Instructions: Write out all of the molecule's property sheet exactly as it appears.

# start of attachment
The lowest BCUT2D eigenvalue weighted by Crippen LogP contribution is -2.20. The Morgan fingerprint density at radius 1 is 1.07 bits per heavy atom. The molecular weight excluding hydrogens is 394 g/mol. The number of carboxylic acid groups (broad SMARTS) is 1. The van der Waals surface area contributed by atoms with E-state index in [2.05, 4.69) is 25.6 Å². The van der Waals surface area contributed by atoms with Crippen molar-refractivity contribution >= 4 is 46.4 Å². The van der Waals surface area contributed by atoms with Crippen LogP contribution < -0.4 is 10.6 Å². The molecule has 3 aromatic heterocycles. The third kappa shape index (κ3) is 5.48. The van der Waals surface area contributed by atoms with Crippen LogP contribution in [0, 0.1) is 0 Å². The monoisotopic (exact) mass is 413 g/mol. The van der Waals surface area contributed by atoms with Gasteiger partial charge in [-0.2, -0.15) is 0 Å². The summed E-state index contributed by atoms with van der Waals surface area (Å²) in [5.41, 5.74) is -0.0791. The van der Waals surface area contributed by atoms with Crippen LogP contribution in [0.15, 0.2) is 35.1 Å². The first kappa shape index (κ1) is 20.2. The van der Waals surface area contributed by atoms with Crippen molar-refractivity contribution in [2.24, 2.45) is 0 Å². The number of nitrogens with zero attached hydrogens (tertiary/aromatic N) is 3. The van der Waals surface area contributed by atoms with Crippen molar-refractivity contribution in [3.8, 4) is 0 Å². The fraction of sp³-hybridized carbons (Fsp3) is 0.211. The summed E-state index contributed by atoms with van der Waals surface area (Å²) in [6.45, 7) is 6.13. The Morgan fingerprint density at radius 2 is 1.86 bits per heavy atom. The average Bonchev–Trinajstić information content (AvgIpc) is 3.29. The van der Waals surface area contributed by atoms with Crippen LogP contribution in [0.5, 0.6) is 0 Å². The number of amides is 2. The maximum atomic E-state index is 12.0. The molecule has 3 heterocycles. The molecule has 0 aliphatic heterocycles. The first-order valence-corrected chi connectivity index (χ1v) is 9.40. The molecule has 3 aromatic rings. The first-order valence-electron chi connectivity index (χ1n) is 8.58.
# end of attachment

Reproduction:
The lowest BCUT2D eigenvalue weighted by Crippen LogP contribution is -2.20. The Morgan fingerprint density at radius 1 is 1.07 bits per heavy atom. The molecular weight excluding hydrogens is 394 g/mol. The number of carboxylic acid groups (broad SMARTS) is 1. The van der Waals surface area contributed by atoms with E-state index in [2.05, 4.69) is 25.6 Å². The van der Waals surface area contributed by atoms with Crippen molar-refractivity contribution >= 4 is 46.4 Å². The van der Waals surface area contributed by atoms with Crippen LogP contribution < -0.4 is 10.6 Å². The molecule has 3 aromatic heterocycles. The third kappa shape index (κ3) is 5.48. The van der Waals surface area contributed by atoms with Crippen LogP contribution in [0, 0.1) is 0 Å². The monoisotopic (exact) mass is 413 g/mol. The van der Waals surface area contributed by atoms with Gasteiger partial charge in [-0.2, -0.15) is 0 Å². The summed E-state index contributed by atoms with van der Waals surface area (Å²) in [5.41, 5.74) is -0.0791. The van der Waals surface area contributed by atoms with Crippen LogP contribution in [0.15, 0.2) is 35.1 Å². The first kappa shape index (κ1) is 20.2. The van der Waals surface area contributed by atoms with Crippen molar-refractivity contribution in [2.24, 2.45) is 0 Å². The number of nitrogens with zero attached hydrogens (tertiary/aromatic N) is 3. The van der Waals surface area contributed by atoms with Crippen molar-refractivity contribution in [3.8, 4) is 0 Å². The fraction of sp³-hybridized carbons (Fsp3) is 0.211. The summed E-state index contributed by atoms with van der Waals surface area (Å²) in [6.45, 7) is 6.13. The Morgan fingerprint density at radius 2 is 1.86 bits per heavy atom. The average Bonchev–Trinajstić information content (AvgIpc) is 3.29. The van der Waals surface area contributed by atoms with Crippen LogP contribution in [0.5, 0.6) is 0 Å². The number of amides is 2. The maximum atomic E-state index is 12.0. The molecule has 3 heterocycles. The molecule has 0 aliphatic heterocycles. The first-order valence-corrected chi connectivity index (χ1v) is 9.40. The molecule has 3 aromatic rings. The first-order valence-electron chi connectivity index (χ1n) is 8.58.